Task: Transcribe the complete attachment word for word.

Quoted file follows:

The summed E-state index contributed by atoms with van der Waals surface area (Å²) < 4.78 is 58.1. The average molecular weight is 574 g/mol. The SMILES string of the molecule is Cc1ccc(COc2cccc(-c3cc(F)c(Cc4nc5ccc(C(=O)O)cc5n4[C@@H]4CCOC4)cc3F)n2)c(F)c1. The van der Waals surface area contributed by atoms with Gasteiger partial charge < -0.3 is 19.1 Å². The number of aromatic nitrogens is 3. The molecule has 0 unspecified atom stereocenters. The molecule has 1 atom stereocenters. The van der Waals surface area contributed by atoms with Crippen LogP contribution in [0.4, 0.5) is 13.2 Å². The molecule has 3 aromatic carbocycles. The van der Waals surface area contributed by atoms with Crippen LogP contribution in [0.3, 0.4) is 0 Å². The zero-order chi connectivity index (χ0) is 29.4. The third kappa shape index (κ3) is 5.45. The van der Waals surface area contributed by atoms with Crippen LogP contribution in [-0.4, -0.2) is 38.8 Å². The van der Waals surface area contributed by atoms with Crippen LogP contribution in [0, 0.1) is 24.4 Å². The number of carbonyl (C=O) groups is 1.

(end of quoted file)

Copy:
The summed E-state index contributed by atoms with van der Waals surface area (Å²) < 4.78 is 58.1. The average molecular weight is 574 g/mol. The SMILES string of the molecule is Cc1ccc(COc2cccc(-c3cc(F)c(Cc4nc5ccc(C(=O)O)cc5n4[C@@H]4CCOC4)cc3F)n2)c(F)c1. The van der Waals surface area contributed by atoms with Gasteiger partial charge < -0.3 is 19.1 Å². The number of aromatic nitrogens is 3. The molecule has 0 unspecified atom stereocenters. The molecule has 1 atom stereocenters. The van der Waals surface area contributed by atoms with Crippen LogP contribution in [0.4, 0.5) is 13.2 Å². The molecule has 3 aromatic carbocycles. The van der Waals surface area contributed by atoms with Crippen LogP contribution in [0.3, 0.4) is 0 Å². The zero-order chi connectivity index (χ0) is 29.4. The third kappa shape index (κ3) is 5.45. The van der Waals surface area contributed by atoms with Crippen LogP contribution in [-0.4, -0.2) is 38.8 Å². The van der Waals surface area contributed by atoms with Crippen LogP contribution in [0, 0.1) is 24.4 Å². The number of carbonyl (C=O) groups is 1.